Nelvana finds Animo a good fit

'This is a good time to get our feet wet'...

‘This is a good time to get our feet wet’

When Toronto-based Nelvana signed a computer software licence deal with the u.k.’s Cambridge Animation Systems earlier this year, it aligned itself as one of North America’s largest 2D computer animation centers for television series production.

As traditional means of animation production give way to computerized systems, Nelvana’s Animo acquisition comes at an opportune time.

‘This is a good time to get our feet wet,’ says Mac Holyoke, system director of the Nelvana digital paint and camera department. ‘When it’s impossible to compete with traditional methods in three or four years, we’ll already have that experience under our belt.’

The best fit

Altogether, Nelvana looked at five different systems, including Cambridge’s. ‘We went with the Animo,’ says Holyoke, ‘because it was the system that best fit into our production techniques, flexibility of software, potential for growth, and its ability to handle volume. The software combined present capabilities and future possibilities, and the hardware was chosen for its price performance.’

Established in 1991, Cambridge launched the Animo software at nab last year and currently has over 150 licences around the world. The system, which computerizes the ink, painting and camera stages of traditional animation production, employs the 586 Pentium pc and the Nextstep operating system for which Animo software modules have been specifically designed.

Located adjacent to its Toronto headquarters, Nelvana’s new $1.5 million investment will eventually accommodate two television series – the fourth season of Rupert and a new half-hour animated series for Nickelodeon and cbc, Little Bear. Hardware for the system began arriving in late January and went into action late this month. Rupert will be the first series produced on the system, with Little Bear being added sometime in April or May when the department – headed by Holyoke and technical director George Roy – is operating at full capacity: two shifts each creating one episode of each series every two weeks.

Line drawings remain

With the Animo software system, animation production up to the line drawing stage remains the same. ‘All the original animator’s line drawings are maintained. Animation still happens with a human hand, a pencil and a bunch of sheets of paper,’ says Holyoke. It is from this point on that traditional animation techniques are left behind.

The original line drawings and in-betweens are scanned into the computer where they are electronically cleaned (still maintaining a natural ‘human look’ to the lines). A computer-style vectorgraphic is placed underneath the animator’s line and painted by painters based on original series color design models.

From here, the character level drawings are placed on top of hand-painted background scenes which have been scanned into files and go to the compositing level. At this stage, which replaces the traditional cel animation stand camera stage, camera moves and special effects are added.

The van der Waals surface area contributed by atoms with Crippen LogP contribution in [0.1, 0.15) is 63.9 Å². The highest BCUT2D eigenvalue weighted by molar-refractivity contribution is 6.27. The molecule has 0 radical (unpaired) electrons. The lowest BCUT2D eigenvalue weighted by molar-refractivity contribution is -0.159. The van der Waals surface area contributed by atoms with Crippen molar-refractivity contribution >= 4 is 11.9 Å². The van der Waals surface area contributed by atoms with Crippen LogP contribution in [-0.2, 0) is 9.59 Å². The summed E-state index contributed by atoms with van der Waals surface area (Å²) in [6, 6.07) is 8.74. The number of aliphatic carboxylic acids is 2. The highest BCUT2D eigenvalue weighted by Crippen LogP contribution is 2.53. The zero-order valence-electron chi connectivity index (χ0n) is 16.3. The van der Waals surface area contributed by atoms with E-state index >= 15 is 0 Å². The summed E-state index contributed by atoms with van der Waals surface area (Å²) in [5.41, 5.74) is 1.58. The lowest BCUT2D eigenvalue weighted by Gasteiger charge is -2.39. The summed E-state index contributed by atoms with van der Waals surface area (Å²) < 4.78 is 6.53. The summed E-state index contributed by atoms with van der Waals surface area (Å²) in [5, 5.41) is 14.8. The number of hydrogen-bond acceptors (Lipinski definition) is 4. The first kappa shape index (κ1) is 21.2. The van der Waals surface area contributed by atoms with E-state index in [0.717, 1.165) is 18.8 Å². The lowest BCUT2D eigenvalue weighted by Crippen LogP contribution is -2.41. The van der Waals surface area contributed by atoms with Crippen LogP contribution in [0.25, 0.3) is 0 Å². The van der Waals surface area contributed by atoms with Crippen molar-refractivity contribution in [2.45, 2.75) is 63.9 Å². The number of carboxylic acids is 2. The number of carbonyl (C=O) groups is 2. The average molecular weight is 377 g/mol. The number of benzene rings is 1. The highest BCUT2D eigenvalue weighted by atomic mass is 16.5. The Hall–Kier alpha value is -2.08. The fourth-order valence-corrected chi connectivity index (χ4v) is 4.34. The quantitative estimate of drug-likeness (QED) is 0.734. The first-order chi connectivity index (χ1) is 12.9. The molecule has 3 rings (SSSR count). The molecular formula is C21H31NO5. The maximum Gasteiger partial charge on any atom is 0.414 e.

The scene is then previewed and changes can be easily made, if needed. Completed frames are rendered onto a digital disc recorder and transferred to digital Betacam videotape for the online edit.

‘Acquiring the system was more a control issue than one of saving production time,’ says Holyoke. ‘The Animo allows us more flexibility to do revisions. It’ll give higher resolution with less artifacts, such as cel popping and flaring and negative dirt. As well, it’s possible to do things you couldn’t do with traditional ways, such as preview how it’s going to look.’

Training of new department staff began early this month. By full production time, a total of 40 artistic, creative and technical personnel will be on board. Holyoke, Roy and Cambridge animation trainer Chris Gavin head up the three-week training sessions.

Because the field of computer animation production is new, hiring new employees proved a challenging task. Says Holyoke: ‘We had to adapt other professions into this new one because there were no real guidelines to follow. Fifty percent of the new staff have come from existing Nelvana staff who wanted to retrain in a different area, the remaining 50% is new personnel.’

Nelvana’s new team consists of a mix of experienced computer and production people, creating an environment where people learn various parts of the job from each other. ‘With everyone coming in with a different range of strengths, we won’t have to do the same training for everybody. The interplay of different people with different backgrounds will get us further than if we had hired all computer people or production people and create a balance that will elevate the training process faster,’ says Holyoke.

Nelvana plans to iron out any production details over the next couple of months, sharing what it learns about the system with Cambridge. ‘The system has been proven on a smaller scale and we’re going to help to take it to another level,’ says Holyoke.

For the time being, however, the Animo will be used strictly for television series, with no immediate plans to use the system for Nelvana’s commercial subsidiary Bear Spots or expand into games, he says.